What did you do for entertainment?

The radio. We used to go to the Windsor, that was our local cinema, although we had the Majestic and the Tivoli on Derby Street as well, but the Windsor was the one we went to, because it was only fourpence if you got there early. First three rows were only fourpence. (laughs)

Can I ask you, do you remember any particular films?

Laurel and Hardy, we used to go and watch Laurel and Hardy.

You'd be watching children's things really, wouldn't you?

Yes, and I remember, we used to go to the Majestic on Saturday afternoons. Flash Gordon (laughs) and I went to work at the Majestic later on, when I was a teenager, in the evenings. I was an usherette. (laughs)

What about Christmas?

Well, I always got a sewing set off my Auntie. Always, I always knew what I were going to get, it was going to be a box with either embroidery or sewing and a new doll's head off my Mother (laughs) and a set of clothes, you know. Because the doll I had, had a rag body, and a pot head, and it always got broken during the year you know. She'd take it to the doll's hospital and it had a new head for Christmas, I'll always remember that.(laughs) And a book, books, if we could get a book. We used to get these second-hand ones like Bev was saying.

Do you remember VJ Day, or because it had so much meaning to you as a family... You wouldn't?

No, I don't remember VJ Day. It was VE Day, VJ Day no. I think we were sort of all haywire at our house by then, so, I didn't... no celebrations.

You'd see your friend's fathers would come back, and yours didn't...

Yeah, yes. And my Mother's brother, he was in the 8th Army, and he didn't come back immediately, he didn't come back straight away, they had to go to Italy or something. And it was a while after when he came back, because I remember going to wait for him at the top of the hill, because he was coming. He wasn't married so, he was, you know, very close to us, you see. Wasn't married at that time, I mean. And I remember waiting and spotting him at the bottom of the hill, coming up with his uniform on, you know. He got the Croix de Guerre he was called Arnold Fitton. James Arnold Fitton, but they called him Arnold.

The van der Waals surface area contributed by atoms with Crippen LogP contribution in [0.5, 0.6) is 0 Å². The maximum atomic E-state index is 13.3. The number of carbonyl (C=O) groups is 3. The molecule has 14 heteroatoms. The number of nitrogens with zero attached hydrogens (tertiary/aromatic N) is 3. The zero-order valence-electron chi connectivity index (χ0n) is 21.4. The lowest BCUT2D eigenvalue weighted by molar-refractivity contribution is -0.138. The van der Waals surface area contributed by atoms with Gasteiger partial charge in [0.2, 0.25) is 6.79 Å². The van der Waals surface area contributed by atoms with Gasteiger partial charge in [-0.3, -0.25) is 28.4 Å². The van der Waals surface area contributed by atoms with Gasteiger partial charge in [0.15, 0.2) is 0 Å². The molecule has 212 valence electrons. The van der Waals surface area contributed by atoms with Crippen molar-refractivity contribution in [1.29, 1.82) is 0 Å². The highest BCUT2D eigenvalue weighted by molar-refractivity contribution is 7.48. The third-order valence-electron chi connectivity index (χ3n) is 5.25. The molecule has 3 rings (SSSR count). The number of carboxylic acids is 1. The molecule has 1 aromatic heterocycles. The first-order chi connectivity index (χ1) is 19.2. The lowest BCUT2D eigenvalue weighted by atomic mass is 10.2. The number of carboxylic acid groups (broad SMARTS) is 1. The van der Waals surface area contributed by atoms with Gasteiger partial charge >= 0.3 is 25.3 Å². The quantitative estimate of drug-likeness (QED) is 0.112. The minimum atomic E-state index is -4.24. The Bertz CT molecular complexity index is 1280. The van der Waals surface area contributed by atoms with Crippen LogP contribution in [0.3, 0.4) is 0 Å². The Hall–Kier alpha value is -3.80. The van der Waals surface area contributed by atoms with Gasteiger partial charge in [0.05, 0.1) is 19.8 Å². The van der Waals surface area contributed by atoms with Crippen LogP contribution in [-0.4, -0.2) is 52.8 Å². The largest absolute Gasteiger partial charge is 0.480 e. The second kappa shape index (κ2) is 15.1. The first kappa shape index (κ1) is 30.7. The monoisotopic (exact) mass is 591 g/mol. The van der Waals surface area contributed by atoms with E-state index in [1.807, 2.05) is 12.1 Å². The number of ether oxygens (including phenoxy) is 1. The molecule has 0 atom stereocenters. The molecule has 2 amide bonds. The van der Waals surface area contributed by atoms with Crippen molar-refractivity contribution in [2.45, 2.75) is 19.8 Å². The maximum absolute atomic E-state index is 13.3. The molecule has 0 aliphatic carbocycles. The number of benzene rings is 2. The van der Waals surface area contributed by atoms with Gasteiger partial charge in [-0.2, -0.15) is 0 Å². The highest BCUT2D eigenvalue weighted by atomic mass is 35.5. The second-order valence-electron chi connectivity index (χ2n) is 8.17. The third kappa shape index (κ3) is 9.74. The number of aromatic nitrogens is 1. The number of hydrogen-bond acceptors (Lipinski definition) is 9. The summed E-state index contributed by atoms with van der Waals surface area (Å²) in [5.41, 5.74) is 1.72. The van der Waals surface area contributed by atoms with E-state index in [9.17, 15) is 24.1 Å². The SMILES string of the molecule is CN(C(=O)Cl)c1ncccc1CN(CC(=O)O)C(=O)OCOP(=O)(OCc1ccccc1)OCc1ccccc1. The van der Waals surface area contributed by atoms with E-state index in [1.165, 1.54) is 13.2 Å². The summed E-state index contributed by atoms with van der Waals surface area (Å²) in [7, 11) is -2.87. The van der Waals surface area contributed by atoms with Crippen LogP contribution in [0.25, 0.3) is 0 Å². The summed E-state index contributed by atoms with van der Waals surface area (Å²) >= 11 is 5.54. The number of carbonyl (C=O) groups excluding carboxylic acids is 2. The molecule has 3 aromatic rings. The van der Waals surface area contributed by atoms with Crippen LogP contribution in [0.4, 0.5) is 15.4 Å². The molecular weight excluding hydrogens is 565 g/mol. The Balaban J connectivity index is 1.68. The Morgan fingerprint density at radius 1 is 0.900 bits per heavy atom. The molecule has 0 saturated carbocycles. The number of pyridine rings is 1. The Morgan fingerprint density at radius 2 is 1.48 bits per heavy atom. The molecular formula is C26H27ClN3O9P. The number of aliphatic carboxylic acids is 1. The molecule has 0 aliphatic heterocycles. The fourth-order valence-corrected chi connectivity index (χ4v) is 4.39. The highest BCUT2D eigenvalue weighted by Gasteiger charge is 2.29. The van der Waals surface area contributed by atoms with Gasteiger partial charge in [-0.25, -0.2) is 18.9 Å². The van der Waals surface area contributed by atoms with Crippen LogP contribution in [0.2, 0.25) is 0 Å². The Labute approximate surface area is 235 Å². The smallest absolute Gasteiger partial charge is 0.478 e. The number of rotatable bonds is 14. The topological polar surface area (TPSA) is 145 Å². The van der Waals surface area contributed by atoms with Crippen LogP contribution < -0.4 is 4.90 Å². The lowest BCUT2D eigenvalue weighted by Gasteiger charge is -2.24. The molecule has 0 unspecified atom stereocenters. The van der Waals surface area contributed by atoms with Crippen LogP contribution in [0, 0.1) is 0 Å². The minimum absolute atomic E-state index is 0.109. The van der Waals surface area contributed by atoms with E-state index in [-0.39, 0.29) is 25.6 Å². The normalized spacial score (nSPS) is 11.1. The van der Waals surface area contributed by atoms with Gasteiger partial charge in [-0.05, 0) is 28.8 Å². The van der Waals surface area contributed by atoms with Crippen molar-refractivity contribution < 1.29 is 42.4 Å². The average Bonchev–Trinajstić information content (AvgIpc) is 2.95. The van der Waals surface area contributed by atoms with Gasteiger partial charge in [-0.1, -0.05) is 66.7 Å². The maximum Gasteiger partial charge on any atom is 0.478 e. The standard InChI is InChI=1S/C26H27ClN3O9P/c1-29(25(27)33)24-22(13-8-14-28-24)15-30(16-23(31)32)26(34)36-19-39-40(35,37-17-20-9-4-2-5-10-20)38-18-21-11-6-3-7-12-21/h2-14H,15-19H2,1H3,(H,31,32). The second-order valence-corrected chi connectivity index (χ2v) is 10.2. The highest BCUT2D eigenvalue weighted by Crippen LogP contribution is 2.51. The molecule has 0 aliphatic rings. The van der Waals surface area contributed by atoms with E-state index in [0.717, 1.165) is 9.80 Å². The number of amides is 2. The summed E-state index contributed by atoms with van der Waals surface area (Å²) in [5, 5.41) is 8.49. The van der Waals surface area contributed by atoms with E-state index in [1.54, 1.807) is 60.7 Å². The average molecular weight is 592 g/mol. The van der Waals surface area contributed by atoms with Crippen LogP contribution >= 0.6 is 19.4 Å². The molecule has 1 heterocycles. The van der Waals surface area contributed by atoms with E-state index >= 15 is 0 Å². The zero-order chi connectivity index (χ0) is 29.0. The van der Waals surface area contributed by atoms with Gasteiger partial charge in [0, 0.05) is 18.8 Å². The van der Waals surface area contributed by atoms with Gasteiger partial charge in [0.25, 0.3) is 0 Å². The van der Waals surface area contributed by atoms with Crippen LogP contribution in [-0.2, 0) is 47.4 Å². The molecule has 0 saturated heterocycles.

Is there anything we've not mentioned that..?

Well, I can remember we did go on one holiday during the War, and it was to Blackpool, and it was to a lady, who my Grandmother had always gone to stay with, before the War, you see. And she worked on munitions, this lady, at Preston, and she wasn't supposed to take in visitors, because she said ‘If they know I'm taking visitors, I'll have the Yanks allocated, and I don't want to' she said, ‘so I'm working' she were on munitions, you see, so she said ‘If you want, you can come, but you'll have to look after yourself' (laughs) So, I can remember us going to this place and it was above a cobblers shop and I can remember us all being in these rooms, you know, and my Mum and my Auntie and all us children, and they did the cooking and everything you see, and we just used to go down on the beach, and have a little walk. But there wasn't anything really going on, in Blackpool, because it was more or less taken over by the Forces.

What about the blackout?

I can remember the black curtains that my Mother made, and we used to, you know how they put sticky tape over the windows? We had that up, so that the glass wouldn't shatter if we were bombed, so all this criss-cross was on the windows. Everybody took it very seriously, the blackout. There was no lights whatsoever outside, you know, when we went to the pictures. As I got a bit older, my Mother got an evening job, as well, and I used to take John and Dorothy (our cousin) to the pictures, you see, and we used to come home with a torch. (laughs)

Did she work because there was a need for, I mean she needed the money...

She needed the money. Yes.

But also they needed people to work, didn't they?

Yes, they did, yes, they needed people, and working in the mills was a necessary job, yes, she worked at the Merton for quite a while and then she went to the Eagle. She was a jack frame tenter. (laughs) She were quite proud of her job.

Is there anything else?

Not that I can just think of.

Well, thank you very much.

You're very patient. (laughs)

It was very good, that!